This past week saw the beginning of what could promise to be one of the greatest monarch butterfly migrations in a long time. The wind was gentle and blowing out of the southwest and south-southwest on most days after Tropical Storm Irene’s passage. At this time of year the monarchs fresh out of their chrysalises are heading south and southwest, into the wind, and following the shoreline. Since before the year 2000 here on eastern Long Island we have seen very little in the way of monarchs come the end of summer.
Hurricane Irene has come and gone. Last year Earl swept up the coast near the end of August with a great deal of hullabaloo. It missed us but did carry away some of Montauk’s valuable ocean beach sand. Irene had decidedly better aim and hit when the tide was high, washing away beaches and dunes from the Rockaways to Montauk Point.
If you take a ride out to Montauk via the parkway, you will pass through Hither Woods. As you motor along, keep your eyes on the rusting guardrails. Just behind them you will find a very healthy four-foot-high hedge of big bluestem grass, one of the original staples of old Montauk’s bountiful prairie. At one time it stretched from the western end of the Napeague isthmus to the point, a few trees here and there, but mostly grasses and wildflowers.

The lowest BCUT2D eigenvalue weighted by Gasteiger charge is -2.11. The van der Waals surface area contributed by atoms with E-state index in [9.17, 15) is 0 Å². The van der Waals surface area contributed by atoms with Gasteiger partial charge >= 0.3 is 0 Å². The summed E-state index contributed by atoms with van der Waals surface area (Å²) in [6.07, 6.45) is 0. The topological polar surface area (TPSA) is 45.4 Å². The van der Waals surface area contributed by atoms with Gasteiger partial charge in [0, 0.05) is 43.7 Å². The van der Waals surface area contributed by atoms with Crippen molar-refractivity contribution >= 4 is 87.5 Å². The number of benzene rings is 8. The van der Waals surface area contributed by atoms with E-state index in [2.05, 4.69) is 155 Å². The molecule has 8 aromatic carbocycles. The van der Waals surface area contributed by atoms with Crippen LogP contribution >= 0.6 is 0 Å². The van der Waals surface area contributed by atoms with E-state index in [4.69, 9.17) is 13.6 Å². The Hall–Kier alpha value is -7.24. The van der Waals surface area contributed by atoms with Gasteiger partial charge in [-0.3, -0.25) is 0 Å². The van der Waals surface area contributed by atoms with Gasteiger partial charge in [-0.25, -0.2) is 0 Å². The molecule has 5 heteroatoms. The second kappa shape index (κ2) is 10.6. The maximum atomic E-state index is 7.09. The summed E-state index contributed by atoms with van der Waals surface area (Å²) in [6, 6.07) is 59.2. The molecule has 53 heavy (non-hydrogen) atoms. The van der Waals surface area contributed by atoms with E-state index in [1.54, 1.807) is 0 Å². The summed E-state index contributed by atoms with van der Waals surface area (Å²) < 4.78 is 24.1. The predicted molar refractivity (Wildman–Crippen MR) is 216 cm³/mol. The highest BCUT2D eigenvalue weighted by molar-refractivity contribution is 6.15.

We are two-thirds of the way through summer and the last third promises to be one of the toughest to get through, unless you stay inside or remain in your car. If you go outdoors, either in the field or in the water, on the South Fork you’re in for it. A host of pests will be waiting for you. They have to get their dinners before turning into adults or laying eggs.
The middle of the summer is the best time to enjoy the plants. I like birds. I like mammals, I am one. I like fish. I like snakes, salamanders, turtles, and frogs. I like all of the animals without backbones, especially the ones in the sea. I even like insects, spiders, and most other creepy-crawlies. But there is nothing quite so beautiful as a plant. I like plants best.
The weather people tell us we are in the dog days of summer. It is not surprising, then, to hear at the day’s hottest point a piercing whine, the likes of which you might have woken up to on an October Sunday morning when the gasoline-powered leaf blowers start in. But in these boiling-hot days, that sound is not a leaf blower but the dog day harvest fly, or dog day cicada, perhaps the loudest of all insects in North America.